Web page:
If, during operation of the Signal Transfer Point 16, a single network payload processor should fail because of power outage or other reason, recovery would proceed similar to the complete system recovery process insofar as the one payload processor is concerned. Upon restoration of power to the failed processor, it initializes locally to a given point, then requests its database from the host processor. The host processor then reads the database from disk and transmits it to the requesting network payload processor from the network payload processor perspective, the recovery is the same as a complete system recovery.
Thus, the technique consistent with the present invention overcomes drawbacks in conventional systems for quickly recovering from an outage of an STP. The use of a near identical internal structure for both a disk-resident host database and a real-time database residing in RAM on a link card permits rapid recovery for the STP when sharing data from a non-volatile storage location.
Other embodiments of the invention will be apparent to those skilled in the art from considering the specification and practicing the invention disclosed herein. The specification and examples are considered as exemplary only, with a true scope and spirit of the invention being indicated by the following claims.
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|U.S. Classification||707/640, 707/E17.012, 707/999.103, 707/922, 707/797, 707/824, 707/959, 707/781, 707/812, 707/823, 707/999.01|
|Cooperative Classification||Y10S707/959, Y10S707/922, Y10S707/99944, G06F17/30961|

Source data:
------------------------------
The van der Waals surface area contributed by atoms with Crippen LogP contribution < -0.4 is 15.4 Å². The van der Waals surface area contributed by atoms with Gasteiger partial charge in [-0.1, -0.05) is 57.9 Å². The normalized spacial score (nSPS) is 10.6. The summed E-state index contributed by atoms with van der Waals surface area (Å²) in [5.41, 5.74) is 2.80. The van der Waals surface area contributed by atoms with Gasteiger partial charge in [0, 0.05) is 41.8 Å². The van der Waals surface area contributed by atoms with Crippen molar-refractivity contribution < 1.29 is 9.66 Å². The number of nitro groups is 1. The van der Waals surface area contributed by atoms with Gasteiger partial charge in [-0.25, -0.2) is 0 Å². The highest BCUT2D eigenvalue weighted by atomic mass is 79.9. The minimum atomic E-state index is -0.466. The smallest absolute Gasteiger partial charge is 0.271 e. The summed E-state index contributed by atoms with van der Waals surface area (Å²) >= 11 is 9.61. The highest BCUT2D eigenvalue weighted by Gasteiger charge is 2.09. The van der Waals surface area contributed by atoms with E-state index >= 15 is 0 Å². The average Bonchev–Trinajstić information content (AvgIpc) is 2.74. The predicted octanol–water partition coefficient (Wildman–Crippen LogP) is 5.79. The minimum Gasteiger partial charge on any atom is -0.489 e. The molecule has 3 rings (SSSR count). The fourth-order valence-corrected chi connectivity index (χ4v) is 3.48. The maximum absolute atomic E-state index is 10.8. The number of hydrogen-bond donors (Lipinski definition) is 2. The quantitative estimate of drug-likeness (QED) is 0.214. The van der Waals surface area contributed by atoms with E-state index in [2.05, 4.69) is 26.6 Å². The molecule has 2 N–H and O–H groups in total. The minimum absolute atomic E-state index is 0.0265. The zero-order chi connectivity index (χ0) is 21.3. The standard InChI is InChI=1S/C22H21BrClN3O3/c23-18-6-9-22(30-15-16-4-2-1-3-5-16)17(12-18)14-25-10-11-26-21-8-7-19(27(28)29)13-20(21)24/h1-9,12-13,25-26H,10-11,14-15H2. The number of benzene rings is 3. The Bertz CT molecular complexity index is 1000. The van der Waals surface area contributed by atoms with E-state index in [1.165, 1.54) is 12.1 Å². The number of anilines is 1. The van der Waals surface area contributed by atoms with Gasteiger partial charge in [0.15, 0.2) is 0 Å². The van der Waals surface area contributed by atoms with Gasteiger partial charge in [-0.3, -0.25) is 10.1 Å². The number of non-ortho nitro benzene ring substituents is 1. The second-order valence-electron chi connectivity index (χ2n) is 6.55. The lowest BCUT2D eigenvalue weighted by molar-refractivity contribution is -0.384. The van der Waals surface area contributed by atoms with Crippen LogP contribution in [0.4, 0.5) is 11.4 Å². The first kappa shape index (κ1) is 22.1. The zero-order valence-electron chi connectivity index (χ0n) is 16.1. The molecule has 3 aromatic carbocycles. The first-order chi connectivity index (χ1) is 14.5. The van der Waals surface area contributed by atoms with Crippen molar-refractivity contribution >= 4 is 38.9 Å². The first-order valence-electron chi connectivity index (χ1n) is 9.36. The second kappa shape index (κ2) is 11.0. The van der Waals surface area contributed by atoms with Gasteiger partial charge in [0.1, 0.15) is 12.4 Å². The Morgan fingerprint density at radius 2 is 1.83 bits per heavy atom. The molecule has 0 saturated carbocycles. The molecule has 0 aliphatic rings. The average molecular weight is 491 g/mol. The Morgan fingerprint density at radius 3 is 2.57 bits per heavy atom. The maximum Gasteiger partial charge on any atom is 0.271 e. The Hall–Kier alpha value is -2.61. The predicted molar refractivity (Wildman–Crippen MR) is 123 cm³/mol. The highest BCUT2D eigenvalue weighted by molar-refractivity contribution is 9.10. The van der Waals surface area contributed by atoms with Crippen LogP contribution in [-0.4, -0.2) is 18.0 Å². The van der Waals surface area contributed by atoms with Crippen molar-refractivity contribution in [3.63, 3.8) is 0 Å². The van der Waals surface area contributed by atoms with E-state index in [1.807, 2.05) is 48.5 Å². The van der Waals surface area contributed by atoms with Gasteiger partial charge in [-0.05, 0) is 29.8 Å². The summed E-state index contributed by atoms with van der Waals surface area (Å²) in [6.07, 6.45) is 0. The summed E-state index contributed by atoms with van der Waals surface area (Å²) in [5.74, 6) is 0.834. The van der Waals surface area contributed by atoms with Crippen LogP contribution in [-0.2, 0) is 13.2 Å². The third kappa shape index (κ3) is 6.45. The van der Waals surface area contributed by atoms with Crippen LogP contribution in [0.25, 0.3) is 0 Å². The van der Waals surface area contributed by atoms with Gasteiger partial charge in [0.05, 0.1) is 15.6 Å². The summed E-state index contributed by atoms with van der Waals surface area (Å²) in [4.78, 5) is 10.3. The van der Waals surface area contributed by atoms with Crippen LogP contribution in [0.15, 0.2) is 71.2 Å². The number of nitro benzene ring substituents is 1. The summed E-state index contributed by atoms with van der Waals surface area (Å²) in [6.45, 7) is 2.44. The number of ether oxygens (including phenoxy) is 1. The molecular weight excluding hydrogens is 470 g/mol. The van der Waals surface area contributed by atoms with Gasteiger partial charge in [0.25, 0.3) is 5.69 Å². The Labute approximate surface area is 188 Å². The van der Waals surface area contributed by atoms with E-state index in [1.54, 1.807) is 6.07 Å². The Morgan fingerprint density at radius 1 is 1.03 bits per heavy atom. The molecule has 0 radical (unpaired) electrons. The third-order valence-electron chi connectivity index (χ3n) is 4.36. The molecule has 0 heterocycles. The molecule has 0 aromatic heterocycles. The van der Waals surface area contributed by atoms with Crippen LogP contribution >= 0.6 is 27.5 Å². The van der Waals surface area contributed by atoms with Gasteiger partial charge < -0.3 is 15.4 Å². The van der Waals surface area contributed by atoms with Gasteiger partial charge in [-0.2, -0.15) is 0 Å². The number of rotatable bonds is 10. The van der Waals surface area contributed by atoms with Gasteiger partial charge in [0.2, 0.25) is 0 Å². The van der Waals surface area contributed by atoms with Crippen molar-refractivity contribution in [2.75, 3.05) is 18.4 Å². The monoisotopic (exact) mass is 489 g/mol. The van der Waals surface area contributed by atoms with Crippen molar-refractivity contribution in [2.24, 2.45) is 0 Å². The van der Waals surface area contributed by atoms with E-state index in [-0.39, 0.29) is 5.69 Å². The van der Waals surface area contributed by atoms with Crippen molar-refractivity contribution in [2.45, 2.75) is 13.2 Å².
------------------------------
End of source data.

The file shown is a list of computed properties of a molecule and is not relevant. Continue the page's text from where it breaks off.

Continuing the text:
|Dec 12, 1997||AS||Assignment|
Owner name: NORTHERN TELECOM LIMITED, CANADA
Free format text: ASSIGNMENT OF ASSIGNORS INTEREST;ASSIGNOR:BUCKLER, CRAIG L.;REEL/FRAME:008912/0102
Effective date: 19971120
|Dec 23, 1999||AS||Assignment|
Owner name: NORTEL NETWORKS CORPORATION, CANADA
Free format text: CHANGE OF NAME;ASSIGNOR:NORTHERN TELECOM LIMITED;REEL/FRAME:010567/0001
Effective date: 19990429
|Aug 30, 2000||AS||Assignment|
Owner name: NORTEL NETWORKS LIMITED, CANADA
Free format text: CHANGE OF NAME;ASSIGNOR:NORTEL NETWORKS CORPORATION;REEL/FRAME:011195/0706
Effective date: 20000830
Owner name: NORTEL NETWORKS LIMITED,CANADA
Free format text: CHANGE OF NAME;ASSIGNOR:NORTEL NETWORKS CORPORATION;REEL/FRAME:011195/0706
Effective date: 20000830
|Jan 29, 2004||FPAY||Fee payment|
Year of fee payment: 4
|Feb 25, 2008||REMI||Maintenance fee reminder mailed|
|Aug 15, 2008||LAPS||Lapse for failure to pay maintenance fees|
|Oct 7, 2008||FP||Expired due to failure to pay maintenance fee|
Effective date: 20080815